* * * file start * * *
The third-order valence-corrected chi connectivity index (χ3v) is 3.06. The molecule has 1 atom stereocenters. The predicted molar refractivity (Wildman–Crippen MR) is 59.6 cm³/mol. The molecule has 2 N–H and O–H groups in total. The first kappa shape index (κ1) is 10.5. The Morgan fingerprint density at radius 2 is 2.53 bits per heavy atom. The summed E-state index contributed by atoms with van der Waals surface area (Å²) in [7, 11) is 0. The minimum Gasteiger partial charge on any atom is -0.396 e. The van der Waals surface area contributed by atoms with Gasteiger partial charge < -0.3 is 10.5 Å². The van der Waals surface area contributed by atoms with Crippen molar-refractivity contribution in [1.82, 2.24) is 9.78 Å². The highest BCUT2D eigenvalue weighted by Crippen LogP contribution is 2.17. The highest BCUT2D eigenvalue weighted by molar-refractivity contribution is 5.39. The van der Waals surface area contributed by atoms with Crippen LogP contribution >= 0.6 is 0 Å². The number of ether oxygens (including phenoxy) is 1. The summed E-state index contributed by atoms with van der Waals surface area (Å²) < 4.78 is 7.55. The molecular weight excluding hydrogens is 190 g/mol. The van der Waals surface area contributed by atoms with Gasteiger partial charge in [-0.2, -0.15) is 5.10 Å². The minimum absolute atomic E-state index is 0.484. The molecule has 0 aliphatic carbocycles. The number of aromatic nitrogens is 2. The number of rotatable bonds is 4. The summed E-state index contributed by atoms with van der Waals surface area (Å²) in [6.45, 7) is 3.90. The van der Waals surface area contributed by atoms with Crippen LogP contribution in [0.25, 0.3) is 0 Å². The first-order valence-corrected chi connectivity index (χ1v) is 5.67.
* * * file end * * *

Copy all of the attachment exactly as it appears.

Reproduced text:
The third-order valence-corrected chi connectivity index (χ3v) is 3.06. The molecule has 1 atom stereocenters. The predicted molar refractivity (Wildman–Crippen MR) is 59.6 cm³/mol. The molecule has 2 N–H and O–H groups in total. The first kappa shape index (κ1) is 10.5. The Morgan fingerprint density at radius 2 is 2.53 bits per heavy atom. The summed E-state index contributed by atoms with van der Waals surface area (Å²) in [7, 11) is 0. The minimum Gasteiger partial charge on any atom is -0.396 e. The van der Waals surface area contributed by atoms with Gasteiger partial charge < -0.3 is 10.5 Å². The van der Waals surface area contributed by atoms with Crippen molar-refractivity contribution in [1.82, 2.24) is 9.78 Å². The highest BCUT2D eigenvalue weighted by Crippen LogP contribution is 2.17. The highest BCUT2D eigenvalue weighted by molar-refractivity contribution is 5.39. The van der Waals surface area contributed by atoms with Crippen LogP contribution >= 0.6 is 0 Å². The number of ether oxygens (including phenoxy) is 1. The summed E-state index contributed by atoms with van der Waals surface area (Å²) < 4.78 is 7.55. The molecular weight excluding hydrogens is 190 g/mol. The van der Waals surface area contributed by atoms with Gasteiger partial charge in [-0.2, -0.15) is 5.10 Å². The minimum absolute atomic E-state index is 0.484. The molecule has 0 aliphatic carbocycles. The number of aromatic nitrogens is 2. The number of rotatable bonds is 4. The summed E-state index contributed by atoms with van der Waals surface area (Å²) in [6.45, 7) is 3.90. The van der Waals surface area contributed by atoms with Crippen LogP contribution in [0.25, 0.3) is 0 Å². The first-order valence-corrected chi connectivity index (χ1v) is 5.67.